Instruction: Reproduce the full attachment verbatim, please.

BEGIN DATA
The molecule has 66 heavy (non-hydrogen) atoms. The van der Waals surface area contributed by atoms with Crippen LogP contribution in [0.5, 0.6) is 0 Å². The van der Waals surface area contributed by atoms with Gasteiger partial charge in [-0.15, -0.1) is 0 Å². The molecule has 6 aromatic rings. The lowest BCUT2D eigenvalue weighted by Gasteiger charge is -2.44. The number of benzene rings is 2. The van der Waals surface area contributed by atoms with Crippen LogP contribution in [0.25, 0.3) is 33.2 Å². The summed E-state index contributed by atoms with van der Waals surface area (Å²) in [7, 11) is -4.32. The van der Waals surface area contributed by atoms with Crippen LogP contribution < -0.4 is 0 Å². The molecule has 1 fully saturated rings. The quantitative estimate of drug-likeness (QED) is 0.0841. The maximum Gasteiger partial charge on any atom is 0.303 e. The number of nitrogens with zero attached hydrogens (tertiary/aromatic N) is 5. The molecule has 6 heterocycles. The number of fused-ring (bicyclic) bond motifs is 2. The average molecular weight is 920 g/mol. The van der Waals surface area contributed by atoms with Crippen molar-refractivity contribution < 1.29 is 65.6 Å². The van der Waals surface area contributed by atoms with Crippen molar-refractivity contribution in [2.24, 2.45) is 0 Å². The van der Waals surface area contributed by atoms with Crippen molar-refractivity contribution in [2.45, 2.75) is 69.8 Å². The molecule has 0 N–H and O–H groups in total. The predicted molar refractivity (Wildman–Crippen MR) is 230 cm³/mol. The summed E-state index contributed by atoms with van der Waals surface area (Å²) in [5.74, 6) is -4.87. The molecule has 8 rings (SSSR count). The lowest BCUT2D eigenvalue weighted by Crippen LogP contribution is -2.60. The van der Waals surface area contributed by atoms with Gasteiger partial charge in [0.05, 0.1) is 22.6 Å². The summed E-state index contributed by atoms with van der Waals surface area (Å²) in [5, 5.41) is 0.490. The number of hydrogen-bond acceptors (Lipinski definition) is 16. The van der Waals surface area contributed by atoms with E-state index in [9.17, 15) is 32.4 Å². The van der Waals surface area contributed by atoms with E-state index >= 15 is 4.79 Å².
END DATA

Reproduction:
The molecule has 66 heavy (non-hydrogen) atoms. The van der Waals surface area contributed by atoms with Crippen LogP contribution in [0.5, 0.6) is 0 Å². The van der Waals surface area contributed by atoms with Gasteiger partial charge in [-0.15, -0.1) is 0 Å². The molecule has 6 aromatic rings. The lowest BCUT2D eigenvalue weighted by Gasteiger charge is -2.44. The number of benzene rings is 2. The van der Waals surface area contributed by atoms with Crippen LogP contribution in [0.25, 0.3) is 33.2 Å². The summed E-state index contributed by atoms with van der Waals surface area (Å²) in [7, 11) is -4.32. The van der Waals surface area contributed by atoms with Crippen LogP contribution < -0.4 is 0 Å². The molecule has 1 fully saturated rings. The quantitative estimate of drug-likeness (QED) is 0.0841. The maximum Gasteiger partial charge on any atom is 0.303 e. The number of nitrogens with zero attached hydrogens (tertiary/aromatic N) is 5. The molecule has 6 heterocycles. The number of fused-ring (bicyclic) bond motifs is 2. The average molecular weight is 920 g/mol. The van der Waals surface area contributed by atoms with Crippen molar-refractivity contribution < 1.29 is 65.6 Å². The van der Waals surface area contributed by atoms with Crippen molar-refractivity contribution in [2.24, 2.45) is 0 Å². The van der Waals surface area contributed by atoms with Crippen molar-refractivity contribution in [2.45, 2.75) is 69.8 Å². The molecule has 0 N–H and O–H groups in total. The predicted molar refractivity (Wildman–Crippen MR) is 230 cm³/mol. The summed E-state index contributed by atoms with van der Waals surface area (Å²) in [5.74, 6) is -4.87. The molecule has 8 rings (SSSR count). The lowest BCUT2D eigenvalue weighted by Crippen LogP contribution is -2.60. The van der Waals surface area contributed by atoms with Gasteiger partial charge in [0.05, 0.1) is 22.6 Å². The summed E-state index contributed by atoms with van der Waals surface area (Å²) in [5, 5.41) is 0.490. The number of hydrogen-bond acceptors (Lipinski definition) is 16. The van der Waals surface area contributed by atoms with E-state index in [9.17, 15) is 32.4 Å². The van der Waals surface area contributed by atoms with E-state index >= 15 is 4.79 Å².